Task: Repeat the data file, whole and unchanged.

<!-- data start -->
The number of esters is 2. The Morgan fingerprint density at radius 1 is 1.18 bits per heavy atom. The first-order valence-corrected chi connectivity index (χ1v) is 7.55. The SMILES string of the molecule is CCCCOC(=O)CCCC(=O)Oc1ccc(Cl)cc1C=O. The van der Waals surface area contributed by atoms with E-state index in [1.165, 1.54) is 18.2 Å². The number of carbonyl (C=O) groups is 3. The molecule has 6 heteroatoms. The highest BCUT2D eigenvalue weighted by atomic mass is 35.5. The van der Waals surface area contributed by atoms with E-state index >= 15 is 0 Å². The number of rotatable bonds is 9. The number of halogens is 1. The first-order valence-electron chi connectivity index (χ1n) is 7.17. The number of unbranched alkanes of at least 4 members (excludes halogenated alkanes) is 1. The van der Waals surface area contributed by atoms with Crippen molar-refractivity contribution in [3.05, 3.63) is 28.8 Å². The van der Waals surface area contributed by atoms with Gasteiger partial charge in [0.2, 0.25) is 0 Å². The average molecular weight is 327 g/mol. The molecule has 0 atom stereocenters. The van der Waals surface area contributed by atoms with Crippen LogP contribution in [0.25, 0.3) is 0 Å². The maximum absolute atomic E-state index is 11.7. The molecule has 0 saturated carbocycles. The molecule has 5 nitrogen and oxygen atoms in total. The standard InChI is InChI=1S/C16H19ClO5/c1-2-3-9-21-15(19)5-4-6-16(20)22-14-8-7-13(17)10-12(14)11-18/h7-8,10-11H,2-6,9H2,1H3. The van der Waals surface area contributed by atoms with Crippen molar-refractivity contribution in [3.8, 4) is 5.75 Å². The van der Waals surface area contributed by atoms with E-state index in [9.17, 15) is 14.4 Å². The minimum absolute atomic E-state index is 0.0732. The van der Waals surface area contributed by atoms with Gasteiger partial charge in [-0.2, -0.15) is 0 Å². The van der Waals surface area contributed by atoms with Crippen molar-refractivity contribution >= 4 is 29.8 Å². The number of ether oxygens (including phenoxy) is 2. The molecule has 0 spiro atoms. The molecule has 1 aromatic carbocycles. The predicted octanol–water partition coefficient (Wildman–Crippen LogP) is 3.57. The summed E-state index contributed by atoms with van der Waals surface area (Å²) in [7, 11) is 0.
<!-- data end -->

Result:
The number of esters is 2. The Morgan fingerprint density at radius 1 is 1.18 bits per heavy atom. The first-order valence-corrected chi connectivity index (χ1v) is 7.55. The SMILES string of the molecule is CCCCOC(=O)CCCC(=O)Oc1ccc(Cl)cc1C=O. The van der Waals surface area contributed by atoms with E-state index in [1.165, 1.54) is 18.2 Å². The number of carbonyl (C=O) groups is 3. The molecule has 6 heteroatoms. The highest BCUT2D eigenvalue weighted by atomic mass is 35.5. The van der Waals surface area contributed by atoms with E-state index >= 15 is 0 Å². The number of rotatable bonds is 9. The number of halogens is 1. The first-order valence-electron chi connectivity index (χ1n) is 7.17. The number of unbranched alkanes of at least 4 members (excludes halogenated alkanes) is 1. The van der Waals surface area contributed by atoms with Crippen molar-refractivity contribution in [3.05, 3.63) is 28.8 Å². The van der Waals surface area contributed by atoms with Gasteiger partial charge in [0.2, 0.25) is 0 Å². The average molecular weight is 327 g/mol. The molecule has 0 atom stereocenters. The van der Waals surface area contributed by atoms with Crippen LogP contribution in [0.25, 0.3) is 0 Å². The maximum absolute atomic E-state index is 11.7. The molecule has 0 saturated carbocycles. The molecule has 5 nitrogen and oxygen atoms in total. The standard InChI is InChI=1S/C16H19ClO5/c1-2-3-9-21-15(19)5-4-6-16(20)22-14-8-7-13(17)10-12(14)11-18/h7-8,10-11H,2-6,9H2,1H3. The van der Waals surface area contributed by atoms with Crippen molar-refractivity contribution in [3.8, 4) is 5.75 Å². The van der Waals surface area contributed by atoms with E-state index in [9.17, 15) is 14.4 Å². The minimum absolute atomic E-state index is 0.0732. The van der Waals surface area contributed by atoms with Gasteiger partial charge in [-0.2, -0.15) is 0 Å². The van der Waals surface area contributed by atoms with Crippen molar-refractivity contribution >= 4 is 29.8 Å². The number of ether oxygens (including phenoxy) is 2. The molecule has 0 spiro atoms. The molecule has 1 aromatic carbocycles. The predicted octanol–water partition coefficient (Wildman–Crippen LogP) is 3.57. The summed E-state index contributed by atoms with van der Waals surface area (Å²) in [7, 11) is 0.